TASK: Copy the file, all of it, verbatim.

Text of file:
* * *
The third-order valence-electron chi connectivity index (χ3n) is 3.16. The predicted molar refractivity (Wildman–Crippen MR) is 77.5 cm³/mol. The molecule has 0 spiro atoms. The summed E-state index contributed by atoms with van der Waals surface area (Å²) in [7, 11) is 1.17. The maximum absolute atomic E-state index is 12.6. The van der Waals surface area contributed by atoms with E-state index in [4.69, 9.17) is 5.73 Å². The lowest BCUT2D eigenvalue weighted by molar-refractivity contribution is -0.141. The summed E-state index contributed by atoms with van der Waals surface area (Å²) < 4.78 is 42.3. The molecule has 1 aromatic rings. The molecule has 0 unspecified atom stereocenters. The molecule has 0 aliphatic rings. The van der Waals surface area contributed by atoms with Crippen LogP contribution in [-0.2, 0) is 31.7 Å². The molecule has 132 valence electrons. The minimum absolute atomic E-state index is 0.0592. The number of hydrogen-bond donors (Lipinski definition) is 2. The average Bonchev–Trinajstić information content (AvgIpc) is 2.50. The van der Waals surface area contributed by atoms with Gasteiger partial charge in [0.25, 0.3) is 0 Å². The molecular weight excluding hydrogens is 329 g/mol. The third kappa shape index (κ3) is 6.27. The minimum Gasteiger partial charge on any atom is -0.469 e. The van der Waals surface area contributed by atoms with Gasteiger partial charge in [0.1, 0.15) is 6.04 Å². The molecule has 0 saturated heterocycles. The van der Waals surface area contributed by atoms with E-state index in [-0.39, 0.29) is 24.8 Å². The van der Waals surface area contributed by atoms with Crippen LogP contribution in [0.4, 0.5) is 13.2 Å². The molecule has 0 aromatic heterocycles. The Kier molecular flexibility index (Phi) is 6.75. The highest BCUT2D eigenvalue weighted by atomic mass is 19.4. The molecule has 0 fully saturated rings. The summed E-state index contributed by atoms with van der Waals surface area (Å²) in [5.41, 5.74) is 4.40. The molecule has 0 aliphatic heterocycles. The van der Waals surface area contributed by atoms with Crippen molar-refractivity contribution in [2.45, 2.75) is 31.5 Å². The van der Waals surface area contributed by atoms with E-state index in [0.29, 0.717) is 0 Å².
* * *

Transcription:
The third-order valence-electron chi connectivity index (χ3n) is 3.16. The predicted molar refractivity (Wildman–Crippen MR) is 77.5 cm³/mol. The molecule has 0 spiro atoms. The summed E-state index contributed by atoms with van der Waals surface area (Å²) in [7, 11) is 1.17. The maximum absolute atomic E-state index is 12.6. The van der Waals surface area contributed by atoms with E-state index in [4.69, 9.17) is 5.73 Å². The lowest BCUT2D eigenvalue weighted by molar-refractivity contribution is -0.141. The summed E-state index contributed by atoms with van der Waals surface area (Å²) < 4.78 is 42.3. The molecule has 1 aromatic rings. The molecule has 0 unspecified atom stereocenters. The molecule has 0 aliphatic rings. The van der Waals surface area contributed by atoms with Crippen LogP contribution in [-0.2, 0) is 31.7 Å². The molecule has 132 valence electrons. The minimum absolute atomic E-state index is 0.0592. The number of hydrogen-bond donors (Lipinski definition) is 2. The average Bonchev–Trinajstić information content (AvgIpc) is 2.50. The van der Waals surface area contributed by atoms with Gasteiger partial charge in [0.25, 0.3) is 0 Å². The molecular weight excluding hydrogens is 329 g/mol. The third kappa shape index (κ3) is 6.27. The minimum Gasteiger partial charge on any atom is -0.469 e. The van der Waals surface area contributed by atoms with Gasteiger partial charge in [0.1, 0.15) is 6.04 Å². The molecule has 0 saturated heterocycles. The van der Waals surface area contributed by atoms with E-state index in [-0.39, 0.29) is 24.8 Å². The van der Waals surface area contributed by atoms with Crippen LogP contribution in [0.4, 0.5) is 13.2 Å². The molecule has 0 aromatic heterocycles. The Kier molecular flexibility index (Phi) is 6.75. The highest BCUT2D eigenvalue weighted by atomic mass is 19.4. The molecule has 0 fully saturated rings. The summed E-state index contributed by atoms with van der Waals surface area (Å²) in [5.41, 5.74) is 4.40. The molecule has 0 aliphatic heterocycles. The van der Waals surface area contributed by atoms with Crippen molar-refractivity contribution in [2.45, 2.75) is 31.5 Å². The van der Waals surface area contributed by atoms with E-state index in [0.29, 0.717) is 0 Å².